Xiaomi Joins Huawei on U.S. Blacklist

Posted on January 15, 2021 by Paul Thurrott in Mobile with 37 Comments

The U.S. Department of Justice today announced that it has placed Xiaomi and several other Chinese firms on its so-called entity list, preventing it from doing business with companies based in the United States. Oddly, Xiaomi is described by the U.S. government as a military corporation.

“Today, the Department of Defense released the names of additional “Communist Chinese military companies” operating directly or indirectly in the United States in accordance with the statutory requirement of Section 1237 of the National Defense Authorization Act for Fiscal Year 1999, as amended,” the DOJ announced. “The Department is determined to highlight and counter the People’s Republic of China’s (PRC) Military-Civil Fusion development strategy, which supports the modernization goals of the People’s Liberation Army (PLA) by ensuring its access to advanced technologies and expertise acquired and developed by even those PRC companies, universities, and research programs that appear to be civilian entities.”

The unexpected move comes just days before the controversy-plagued Trump administration is finally removed from office and seems to mirror the action against Huawei in that it comes after Xiaomi surpassed Apple to become the world’s third-largest seller of smartphones. But there are differences, too. Xiaomi doesn’t make networking equipment, just consumer smart devices. And the military angle is unique: With Huawei, the U.S. claims that the firm might act on behalf of the Chinese government.

Xiaomi says it has no ties to the Chinese military.

“[Xiaomi] has been in compliance with law and operating in compliance with the relevant laws and regulations of jurisdictions where it conducts its businesses,” a Xiaomi statement reads. “The Company reiterates that it provides products and services for civilian and commercial use. The Company confirms that it is not owned, controlled[,] or affiliated with the Chinese military, and is not a ‘Communist Chinese Military Company’ defined under the NDAA. The Company will take appropriate course of actions to protect the interests of the Company and its shareholders.”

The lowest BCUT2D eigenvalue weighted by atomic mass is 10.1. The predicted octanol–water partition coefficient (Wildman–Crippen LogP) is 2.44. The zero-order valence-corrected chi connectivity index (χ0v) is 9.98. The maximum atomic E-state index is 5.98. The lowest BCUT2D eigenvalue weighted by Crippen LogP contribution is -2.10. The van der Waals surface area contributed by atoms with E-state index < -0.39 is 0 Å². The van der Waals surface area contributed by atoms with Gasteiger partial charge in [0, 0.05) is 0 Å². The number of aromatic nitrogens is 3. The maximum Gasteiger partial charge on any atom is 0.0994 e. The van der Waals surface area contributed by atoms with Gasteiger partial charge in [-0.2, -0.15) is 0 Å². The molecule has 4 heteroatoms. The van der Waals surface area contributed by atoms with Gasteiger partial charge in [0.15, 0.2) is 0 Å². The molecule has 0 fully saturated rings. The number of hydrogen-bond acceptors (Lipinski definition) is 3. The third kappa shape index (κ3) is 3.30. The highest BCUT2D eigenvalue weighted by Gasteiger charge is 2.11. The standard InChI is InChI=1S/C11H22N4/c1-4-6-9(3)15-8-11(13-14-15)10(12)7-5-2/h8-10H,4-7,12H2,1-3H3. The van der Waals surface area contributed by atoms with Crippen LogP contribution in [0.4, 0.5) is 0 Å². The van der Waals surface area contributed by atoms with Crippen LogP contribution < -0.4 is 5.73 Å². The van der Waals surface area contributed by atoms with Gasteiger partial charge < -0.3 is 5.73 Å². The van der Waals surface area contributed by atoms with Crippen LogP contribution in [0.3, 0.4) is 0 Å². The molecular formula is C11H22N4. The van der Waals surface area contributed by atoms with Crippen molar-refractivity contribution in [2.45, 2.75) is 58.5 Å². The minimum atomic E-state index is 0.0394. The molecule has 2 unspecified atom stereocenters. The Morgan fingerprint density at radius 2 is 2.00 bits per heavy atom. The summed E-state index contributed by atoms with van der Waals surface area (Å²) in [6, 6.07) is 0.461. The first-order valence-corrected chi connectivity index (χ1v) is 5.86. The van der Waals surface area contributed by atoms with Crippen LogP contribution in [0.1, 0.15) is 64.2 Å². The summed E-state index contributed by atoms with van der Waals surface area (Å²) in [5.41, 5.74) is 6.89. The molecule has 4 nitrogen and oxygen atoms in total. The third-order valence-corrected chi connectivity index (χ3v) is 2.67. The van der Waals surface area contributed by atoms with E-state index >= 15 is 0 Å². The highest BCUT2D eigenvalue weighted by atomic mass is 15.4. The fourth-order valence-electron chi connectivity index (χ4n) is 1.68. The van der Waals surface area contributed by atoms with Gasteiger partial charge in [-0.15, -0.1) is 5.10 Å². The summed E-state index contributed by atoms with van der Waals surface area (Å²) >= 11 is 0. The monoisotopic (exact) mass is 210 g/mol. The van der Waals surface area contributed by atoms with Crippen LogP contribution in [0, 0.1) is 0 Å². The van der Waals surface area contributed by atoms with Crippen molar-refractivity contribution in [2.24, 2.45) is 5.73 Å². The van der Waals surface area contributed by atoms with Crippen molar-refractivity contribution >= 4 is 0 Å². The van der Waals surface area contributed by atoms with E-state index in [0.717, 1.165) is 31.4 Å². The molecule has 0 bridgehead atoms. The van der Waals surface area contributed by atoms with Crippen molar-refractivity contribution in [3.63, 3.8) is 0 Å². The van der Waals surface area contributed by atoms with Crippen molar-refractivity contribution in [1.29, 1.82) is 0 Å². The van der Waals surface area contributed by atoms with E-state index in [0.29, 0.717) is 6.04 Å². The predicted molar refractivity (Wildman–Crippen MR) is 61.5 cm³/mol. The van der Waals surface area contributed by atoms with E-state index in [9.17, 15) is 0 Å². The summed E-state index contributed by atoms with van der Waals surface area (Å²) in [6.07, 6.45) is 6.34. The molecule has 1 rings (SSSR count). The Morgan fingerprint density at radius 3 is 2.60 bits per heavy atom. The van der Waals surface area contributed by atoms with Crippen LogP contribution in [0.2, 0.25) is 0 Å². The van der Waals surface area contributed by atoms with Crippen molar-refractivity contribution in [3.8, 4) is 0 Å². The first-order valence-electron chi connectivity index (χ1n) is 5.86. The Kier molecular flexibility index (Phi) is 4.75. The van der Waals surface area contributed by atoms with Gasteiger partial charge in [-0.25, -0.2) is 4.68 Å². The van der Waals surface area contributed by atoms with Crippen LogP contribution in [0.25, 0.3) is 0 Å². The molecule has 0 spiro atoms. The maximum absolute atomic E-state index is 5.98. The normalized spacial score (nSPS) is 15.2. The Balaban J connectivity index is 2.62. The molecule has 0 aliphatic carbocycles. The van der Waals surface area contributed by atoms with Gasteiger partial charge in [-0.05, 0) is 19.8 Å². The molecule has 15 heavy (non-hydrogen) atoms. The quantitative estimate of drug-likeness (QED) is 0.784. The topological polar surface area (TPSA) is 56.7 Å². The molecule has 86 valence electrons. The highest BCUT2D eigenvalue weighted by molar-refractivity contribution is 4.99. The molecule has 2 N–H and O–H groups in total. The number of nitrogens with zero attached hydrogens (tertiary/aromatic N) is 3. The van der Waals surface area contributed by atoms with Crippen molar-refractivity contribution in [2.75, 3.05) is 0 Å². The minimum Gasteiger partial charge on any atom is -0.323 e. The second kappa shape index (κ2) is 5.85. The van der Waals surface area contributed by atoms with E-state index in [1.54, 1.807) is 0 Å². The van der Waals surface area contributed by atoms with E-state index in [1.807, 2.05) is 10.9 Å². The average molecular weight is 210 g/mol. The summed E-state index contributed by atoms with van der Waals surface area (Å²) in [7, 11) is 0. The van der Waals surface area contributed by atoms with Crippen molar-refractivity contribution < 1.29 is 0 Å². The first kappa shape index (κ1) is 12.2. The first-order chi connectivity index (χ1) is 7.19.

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Comments (37)

37 responses to “Xiaomi Joins Huawei on U.S. Blacklist”

  1. sherlockholmes

    Thank god I own an Apple XR now :-)

  2. wp7mango

    In reply to lvthunder:

    They don't have any proof of large scale election fraud either. Same thing with Huawei and Xiaomi consumer devices.

  3. bluvg

    "controversy-plagued Trump administration"

    Queue the chorus that this is somehow bias and not the objective observation that it is.

    Not sure what evidence the DoD has, but I think it's wise not to rush to judgment for or against this action without further evidence.

  4. winbookxl2

    This is crazy an overreach of companies that are based in China. I loved Huawei Smartphones for their stellar cameras and having options to chose from... sad to see but not surprised.

  5. pgiftos

    I wish people would refrain from including their political comments in tech-related subjects. I enjoy reading all the comments without it.

  6. ndelena

    I'm fine with the federal government prohibiting the use of these companies within government, but placing them on the entities list prohibiting use by private businesses and individuals is problematic to say the least. It would be great to at least get some supporting evidence that these companies have ties to the PRA and have shared data with the CCP...

  7. madthinus

    Well, those robot vacuums are a massive thread to American dust

  8. kevinbouwman

    In reply to lvthunder:

    That is the thing. If they do have proof, sharing it may stop the flow of information. If they don't have proof, they can get away with falsely claiming they do. Since I have some experience with Chinese manufacturers, I am acutely aware that, at any time and for any reason, the CCP can have exactly as much influence over a Chinese business as it wants to have. I am willing to give the justice department (Trump's and Biden's) the benefit of the doubt on this one.

    • illuminated

      In reply to kevinbouwman: